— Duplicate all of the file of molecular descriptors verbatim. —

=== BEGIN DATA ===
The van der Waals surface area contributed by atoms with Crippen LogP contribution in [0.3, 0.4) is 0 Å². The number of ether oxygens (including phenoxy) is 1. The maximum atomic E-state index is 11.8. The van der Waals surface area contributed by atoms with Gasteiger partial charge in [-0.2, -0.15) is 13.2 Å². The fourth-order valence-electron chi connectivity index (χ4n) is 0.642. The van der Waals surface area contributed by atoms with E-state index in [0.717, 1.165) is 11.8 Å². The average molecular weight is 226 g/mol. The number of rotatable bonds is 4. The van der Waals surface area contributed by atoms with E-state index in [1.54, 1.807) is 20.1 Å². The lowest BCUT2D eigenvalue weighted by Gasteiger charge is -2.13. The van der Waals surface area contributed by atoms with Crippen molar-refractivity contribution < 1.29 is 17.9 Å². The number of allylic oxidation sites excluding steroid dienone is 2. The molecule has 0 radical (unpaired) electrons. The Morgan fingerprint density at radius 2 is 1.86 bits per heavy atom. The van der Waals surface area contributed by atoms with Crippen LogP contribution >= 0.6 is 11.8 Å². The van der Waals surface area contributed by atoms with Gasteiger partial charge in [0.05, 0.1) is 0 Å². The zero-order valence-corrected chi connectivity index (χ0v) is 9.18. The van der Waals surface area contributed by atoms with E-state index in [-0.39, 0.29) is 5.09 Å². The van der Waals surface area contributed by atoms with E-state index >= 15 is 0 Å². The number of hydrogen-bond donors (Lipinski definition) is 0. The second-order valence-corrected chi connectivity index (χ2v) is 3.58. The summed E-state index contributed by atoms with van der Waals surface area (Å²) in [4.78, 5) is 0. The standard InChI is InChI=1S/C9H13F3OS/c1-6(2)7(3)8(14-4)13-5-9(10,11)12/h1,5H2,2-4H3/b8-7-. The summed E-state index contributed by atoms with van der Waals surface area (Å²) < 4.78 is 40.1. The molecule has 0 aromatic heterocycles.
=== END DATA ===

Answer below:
The van der Waals surface area contributed by atoms with Crippen LogP contribution in [0.3, 0.4) is 0 Å². The number of ether oxygens (including phenoxy) is 1. The maximum atomic E-state index is 11.8. The van der Waals surface area contributed by atoms with Gasteiger partial charge in [-0.2, -0.15) is 13.2 Å². The fourth-order valence-electron chi connectivity index (χ4n) is 0.642. The van der Waals surface area contributed by atoms with E-state index in [0.717, 1.165) is 11.8 Å². The average molecular weight is 226 g/mol. The number of rotatable bonds is 4. The van der Waals surface area contributed by atoms with E-state index in [1.54, 1.807) is 20.1 Å². The lowest BCUT2D eigenvalue weighted by Gasteiger charge is -2.13. The van der Waals surface area contributed by atoms with Crippen molar-refractivity contribution < 1.29 is 17.9 Å². The number of allylic oxidation sites excluding steroid dienone is 2. The molecule has 0 radical (unpaired) electrons. The Morgan fingerprint density at radius 2 is 1.86 bits per heavy atom. The van der Waals surface area contributed by atoms with Crippen LogP contribution >= 0.6 is 11.8 Å². The van der Waals surface area contributed by atoms with Gasteiger partial charge in [0.05, 0.1) is 0 Å². The zero-order valence-corrected chi connectivity index (χ0v) is 9.18. The van der Waals surface area contributed by atoms with E-state index in [-0.39, 0.29) is 5.09 Å². The van der Waals surface area contributed by atoms with E-state index >= 15 is 0 Å². The number of hydrogen-bond donors (Lipinski definition) is 0. The second-order valence-corrected chi connectivity index (χ2v) is 3.58. The summed E-state index contributed by atoms with van der Waals surface area (Å²) in [4.78, 5) is 0. The standard InChI is InChI=1S/C9H13F3OS/c1-6(2)7(3)8(14-4)13-5-9(10,11)12/h1,5H2,2-4H3/b8-7-. The summed E-state index contributed by atoms with van der Waals surface area (Å²) < 4.78 is 40.1. The molecule has 0 aromatic heterocycles.